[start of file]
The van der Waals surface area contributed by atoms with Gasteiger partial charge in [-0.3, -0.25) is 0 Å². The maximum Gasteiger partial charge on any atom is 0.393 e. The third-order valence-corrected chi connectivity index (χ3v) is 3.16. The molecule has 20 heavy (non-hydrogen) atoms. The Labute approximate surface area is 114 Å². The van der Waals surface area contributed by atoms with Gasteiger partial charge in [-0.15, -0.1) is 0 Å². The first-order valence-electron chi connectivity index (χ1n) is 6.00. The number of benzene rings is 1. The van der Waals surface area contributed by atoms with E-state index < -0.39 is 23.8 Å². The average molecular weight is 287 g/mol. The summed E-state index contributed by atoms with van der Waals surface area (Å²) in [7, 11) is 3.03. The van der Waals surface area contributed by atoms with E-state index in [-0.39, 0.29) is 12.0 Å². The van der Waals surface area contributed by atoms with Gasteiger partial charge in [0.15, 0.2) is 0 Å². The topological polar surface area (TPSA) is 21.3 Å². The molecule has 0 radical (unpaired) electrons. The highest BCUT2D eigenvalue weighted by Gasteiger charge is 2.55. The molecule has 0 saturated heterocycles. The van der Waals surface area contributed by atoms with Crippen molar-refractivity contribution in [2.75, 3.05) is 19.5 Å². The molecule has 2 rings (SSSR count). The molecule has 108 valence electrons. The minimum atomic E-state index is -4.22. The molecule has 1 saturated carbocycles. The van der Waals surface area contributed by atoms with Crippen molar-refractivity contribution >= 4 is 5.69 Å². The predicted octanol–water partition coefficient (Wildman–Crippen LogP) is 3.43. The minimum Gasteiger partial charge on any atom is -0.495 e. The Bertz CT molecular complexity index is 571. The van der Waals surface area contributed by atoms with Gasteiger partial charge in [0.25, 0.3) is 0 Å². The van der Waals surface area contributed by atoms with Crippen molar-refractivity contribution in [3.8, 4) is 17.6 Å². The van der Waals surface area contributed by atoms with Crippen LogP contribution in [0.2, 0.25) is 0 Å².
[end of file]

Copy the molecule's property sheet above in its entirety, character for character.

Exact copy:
The van der Waals surface area contributed by atoms with Gasteiger partial charge in [-0.3, -0.25) is 0 Å². The maximum Gasteiger partial charge on any atom is 0.393 e. The third-order valence-corrected chi connectivity index (χ3v) is 3.16. The molecule has 20 heavy (non-hydrogen) atoms. The Labute approximate surface area is 114 Å². The van der Waals surface area contributed by atoms with Gasteiger partial charge in [-0.15, -0.1) is 0 Å². The first-order valence-electron chi connectivity index (χ1n) is 6.00. The number of benzene rings is 1. The van der Waals surface area contributed by atoms with E-state index < -0.39 is 23.8 Å². The average molecular weight is 287 g/mol. The summed E-state index contributed by atoms with van der Waals surface area (Å²) in [7, 11) is 3.03. The van der Waals surface area contributed by atoms with E-state index in [-0.39, 0.29) is 12.0 Å². The van der Waals surface area contributed by atoms with Gasteiger partial charge in [0.15, 0.2) is 0 Å². The topological polar surface area (TPSA) is 21.3 Å². The molecule has 0 radical (unpaired) electrons. The highest BCUT2D eigenvalue weighted by Gasteiger charge is 2.55. The molecule has 0 saturated heterocycles. The van der Waals surface area contributed by atoms with Crippen molar-refractivity contribution in [2.75, 3.05) is 19.5 Å². The molecule has 2 rings (SSSR count). The molecule has 108 valence electrons. The minimum atomic E-state index is -4.22. The molecule has 1 saturated carbocycles. The van der Waals surface area contributed by atoms with Crippen molar-refractivity contribution >= 4 is 5.69 Å². The predicted octanol–water partition coefficient (Wildman–Crippen LogP) is 3.43. The minimum Gasteiger partial charge on any atom is -0.495 e. The Bertz CT molecular complexity index is 571. The van der Waals surface area contributed by atoms with Gasteiger partial charge in [0.25, 0.3) is 0 Å². The van der Waals surface area contributed by atoms with Crippen molar-refractivity contribution in [3.8, 4) is 17.6 Å². The van der Waals surface area contributed by atoms with Crippen LogP contribution in [0.2, 0.25) is 0 Å².